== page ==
While we were waiting for Benji’s blood counts to come back and his Vincristine to arrive, two sweet friends from our All Children’s family came to our room to say hello. These little girls are both younger than Benjamin and both earlier in their treatment schedules than he is. They both share his diagnosis. It made my heart want to explode to see their little faces, their hair in different stages of loss, their smiles and wonderful attitudes. Both of their caregivers thanked Benjamin for being able to articulate to them how certain things made him feel. I really appreciated that. He needs to know that he is making such a big difference to so many people.
Benji’s new nurse brought his lab report into the room, and she had a giant smile on her face. Almost too big a smile. She said his numbers looked great, but she’s a bone marrow transplant nurse; she’s used to seeing zeros. When she handed me the printout, what I saw was a significant drop in hemoglobin, red blood count and platelets from last month. I asked her to please bring our good doctor back into the room, when he had a moment. Oshrine was completely unfazed by the drop. None of Benji’s numbers are anywhere near dangerous territory, and he said we should expect these ebbs and flows. I pulled him aside. I pointed at the platelet numbers. A full hundred thousand fewer than last month. “You look for blasts every time, right?” He nodded emphatically. “Absolutely. This is no cause for concern.” I am happy for those bone marrow patients, but I sure will miss the way he can set my mind at ease.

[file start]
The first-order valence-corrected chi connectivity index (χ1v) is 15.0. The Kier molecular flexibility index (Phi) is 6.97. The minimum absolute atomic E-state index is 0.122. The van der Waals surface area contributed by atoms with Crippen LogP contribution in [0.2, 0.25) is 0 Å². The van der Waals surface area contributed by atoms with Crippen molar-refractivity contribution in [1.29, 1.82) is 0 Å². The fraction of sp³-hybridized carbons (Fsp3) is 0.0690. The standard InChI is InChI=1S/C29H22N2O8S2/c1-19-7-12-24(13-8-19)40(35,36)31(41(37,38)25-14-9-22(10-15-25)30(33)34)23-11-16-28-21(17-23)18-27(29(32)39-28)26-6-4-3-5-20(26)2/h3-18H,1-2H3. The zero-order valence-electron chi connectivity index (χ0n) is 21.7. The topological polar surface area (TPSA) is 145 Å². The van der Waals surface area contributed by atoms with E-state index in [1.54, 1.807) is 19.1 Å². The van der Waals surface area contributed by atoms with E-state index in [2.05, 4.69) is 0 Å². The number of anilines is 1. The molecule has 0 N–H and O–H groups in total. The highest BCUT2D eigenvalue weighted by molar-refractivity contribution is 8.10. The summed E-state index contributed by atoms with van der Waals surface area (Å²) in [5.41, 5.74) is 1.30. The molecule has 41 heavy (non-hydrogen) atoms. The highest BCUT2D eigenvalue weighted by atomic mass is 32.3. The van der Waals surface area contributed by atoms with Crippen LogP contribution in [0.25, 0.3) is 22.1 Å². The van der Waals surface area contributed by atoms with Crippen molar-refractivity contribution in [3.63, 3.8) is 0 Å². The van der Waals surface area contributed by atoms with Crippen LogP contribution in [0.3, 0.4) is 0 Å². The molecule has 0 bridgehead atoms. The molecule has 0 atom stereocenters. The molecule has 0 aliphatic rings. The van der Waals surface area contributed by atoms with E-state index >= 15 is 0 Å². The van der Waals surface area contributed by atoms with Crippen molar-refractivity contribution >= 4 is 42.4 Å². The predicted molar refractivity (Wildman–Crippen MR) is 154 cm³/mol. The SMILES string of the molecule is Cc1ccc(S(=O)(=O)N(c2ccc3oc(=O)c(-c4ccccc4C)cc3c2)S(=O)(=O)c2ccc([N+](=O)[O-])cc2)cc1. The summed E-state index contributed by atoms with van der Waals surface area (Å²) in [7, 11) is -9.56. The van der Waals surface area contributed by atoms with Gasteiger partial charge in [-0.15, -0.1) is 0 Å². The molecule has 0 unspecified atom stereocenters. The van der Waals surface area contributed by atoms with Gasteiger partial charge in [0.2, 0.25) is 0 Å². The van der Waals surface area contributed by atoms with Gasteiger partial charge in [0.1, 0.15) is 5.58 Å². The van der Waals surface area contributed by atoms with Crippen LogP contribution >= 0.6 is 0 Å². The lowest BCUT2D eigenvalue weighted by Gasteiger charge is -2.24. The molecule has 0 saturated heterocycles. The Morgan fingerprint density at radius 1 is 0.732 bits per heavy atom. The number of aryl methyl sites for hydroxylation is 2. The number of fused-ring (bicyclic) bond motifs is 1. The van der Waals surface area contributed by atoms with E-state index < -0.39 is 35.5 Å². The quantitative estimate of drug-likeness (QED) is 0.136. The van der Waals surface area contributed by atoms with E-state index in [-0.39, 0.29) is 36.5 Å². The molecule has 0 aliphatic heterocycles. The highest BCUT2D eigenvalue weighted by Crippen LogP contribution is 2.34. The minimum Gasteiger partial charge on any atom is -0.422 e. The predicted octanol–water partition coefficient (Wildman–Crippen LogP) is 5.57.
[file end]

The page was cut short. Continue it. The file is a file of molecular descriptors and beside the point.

Benjamin’s absolute neutrophil count (ANC) dropped to 2000 this month. That is still higher than the oncologists’ threshold of suppression, so Dr. Oshrine increased Benji’s Methotrexate dosage. He is now maxed out on chemotherapy, at 150% of the “normal” dosage on all medicines. 93 pills in the pill box this week. It’s a LOT, but I feel confident that Benji’s body will continue to tolerate this medicine. It is also comforting to know that he won’t ever get another increase, except for those warranted by body surface area (weight and height).
One number that did make me very happy was Benji’s ALT, or his liver enzyme counts. They dropped almost 100 points. I think it’s safe to say our month of milk thistle worked. This is important because if his liver can continue to tolerate these high doses, and his blood counts remain high enough, we won’t have to be put on a chemo hold. That’s the goal.